Editor's note: The following article was reprinted in Resource Library on May 22, 2007 with the permission of the Pasadena Museum of History in connection with the exhibition African American Quilts from the Robert and Helen Cargo Collection. If you have questions or comments regarding the article, please contact the Pasadena Museum of History directly through either this phone number or web address:


African American Quilts of Alabama: Flowers without Roots?

by Robert Cargo


Prior to about 1980, African-American quilts, particularly those from Alabama, were scarcely known outside the black community that created them. They were made for the quiltmaker's personal use and when the quilts were worn out they were discarded. The theory was that the quilts could always be replaced.

A decade and a half earlier, however, Father Walter Francis, an Episcopalian priest active in the civil rights struggle in Alabama, was driving through remote, rural Dallas and Wilcox Counties in Alabama. At the home of Ora McDaniel, in a community called Possum Bend, Father Francis came upon a clothesline hanging with quilts of startling originality. That sight and the subsequent inquiries he made to follow up on his discovery led in time to the creation of the Martin Luther King Jr. Freedom Quilting Bee of Alberta, Alabama. Chartered on March 26, 1966 that cooperative, which continues even today, is one of the oldest cooperatives in the country.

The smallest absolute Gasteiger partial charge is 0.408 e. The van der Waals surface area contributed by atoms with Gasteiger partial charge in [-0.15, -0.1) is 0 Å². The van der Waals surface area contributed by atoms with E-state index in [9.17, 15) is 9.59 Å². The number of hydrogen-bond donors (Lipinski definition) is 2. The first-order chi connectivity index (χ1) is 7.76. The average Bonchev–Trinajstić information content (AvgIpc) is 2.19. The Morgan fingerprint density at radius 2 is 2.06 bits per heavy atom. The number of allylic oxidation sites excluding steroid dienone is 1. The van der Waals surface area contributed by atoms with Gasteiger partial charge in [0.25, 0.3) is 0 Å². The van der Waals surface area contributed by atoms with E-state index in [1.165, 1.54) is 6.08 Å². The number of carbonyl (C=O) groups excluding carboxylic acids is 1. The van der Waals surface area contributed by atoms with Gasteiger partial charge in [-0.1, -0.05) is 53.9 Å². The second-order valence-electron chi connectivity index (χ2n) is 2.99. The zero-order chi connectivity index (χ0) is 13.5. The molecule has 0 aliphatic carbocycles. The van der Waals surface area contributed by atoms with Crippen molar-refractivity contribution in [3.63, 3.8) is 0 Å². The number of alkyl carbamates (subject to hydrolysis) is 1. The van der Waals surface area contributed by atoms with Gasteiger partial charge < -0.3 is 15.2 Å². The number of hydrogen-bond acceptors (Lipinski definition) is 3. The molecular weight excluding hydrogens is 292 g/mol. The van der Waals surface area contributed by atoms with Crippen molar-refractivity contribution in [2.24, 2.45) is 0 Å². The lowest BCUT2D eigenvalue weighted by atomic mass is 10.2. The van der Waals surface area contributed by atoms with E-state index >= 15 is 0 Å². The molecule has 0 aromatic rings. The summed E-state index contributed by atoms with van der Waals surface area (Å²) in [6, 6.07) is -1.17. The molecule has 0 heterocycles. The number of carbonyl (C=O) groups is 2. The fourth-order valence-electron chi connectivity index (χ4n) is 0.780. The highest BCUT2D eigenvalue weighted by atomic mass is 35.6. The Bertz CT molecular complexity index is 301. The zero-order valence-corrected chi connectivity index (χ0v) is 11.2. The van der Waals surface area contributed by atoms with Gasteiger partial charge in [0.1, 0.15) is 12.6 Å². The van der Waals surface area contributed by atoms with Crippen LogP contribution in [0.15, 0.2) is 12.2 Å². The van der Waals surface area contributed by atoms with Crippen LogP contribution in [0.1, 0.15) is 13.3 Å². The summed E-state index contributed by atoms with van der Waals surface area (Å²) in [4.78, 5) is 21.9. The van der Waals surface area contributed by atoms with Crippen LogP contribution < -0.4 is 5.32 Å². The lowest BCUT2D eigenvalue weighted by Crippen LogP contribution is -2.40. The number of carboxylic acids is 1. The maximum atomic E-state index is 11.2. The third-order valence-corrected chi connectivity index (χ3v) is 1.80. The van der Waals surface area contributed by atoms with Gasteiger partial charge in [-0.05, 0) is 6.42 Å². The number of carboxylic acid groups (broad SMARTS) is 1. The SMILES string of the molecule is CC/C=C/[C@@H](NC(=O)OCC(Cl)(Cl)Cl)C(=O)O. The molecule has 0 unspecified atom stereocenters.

The energetic and imaginative priest conducted what today would be called market analysis. He determined that comparable quilts were available in reasonably significant numbers. Father Francis purchased in a short period of time a group of 70 quilts that he sent to New York for showing and possible sale. The response to the quilts was enthusiastic although it should be noted that the prices realized would be considered paltry in the extreme compared to today's market.

In New York the quilts attracted persons from the fashion industry, particularly Diana Vreeland of VOGUE magazine, and persons from the arts world, among whom was Lee Krasner, artist and wife of Jackson Pollock. Articles on the quilts and the efforts of Father Walter appeared in the New York Times and in House and Garden magazine. On February 14, 1967, Krasner was invited by the Art Department to visit the University of Alabama. A trip to Gee's Bend and the Freedom Quilting Bee was worked into Ms. Krasner's schedule.

In the meantime, at Yale University, a doctoral candidate, Maude S. Wahlman, showed one of her professors photographs of quilts made by African-Americans in Alabama, Georgia, and Mississippi and proposed using them as the basis of her thesis. African-American quilts thus became the focus of academic study for the first time.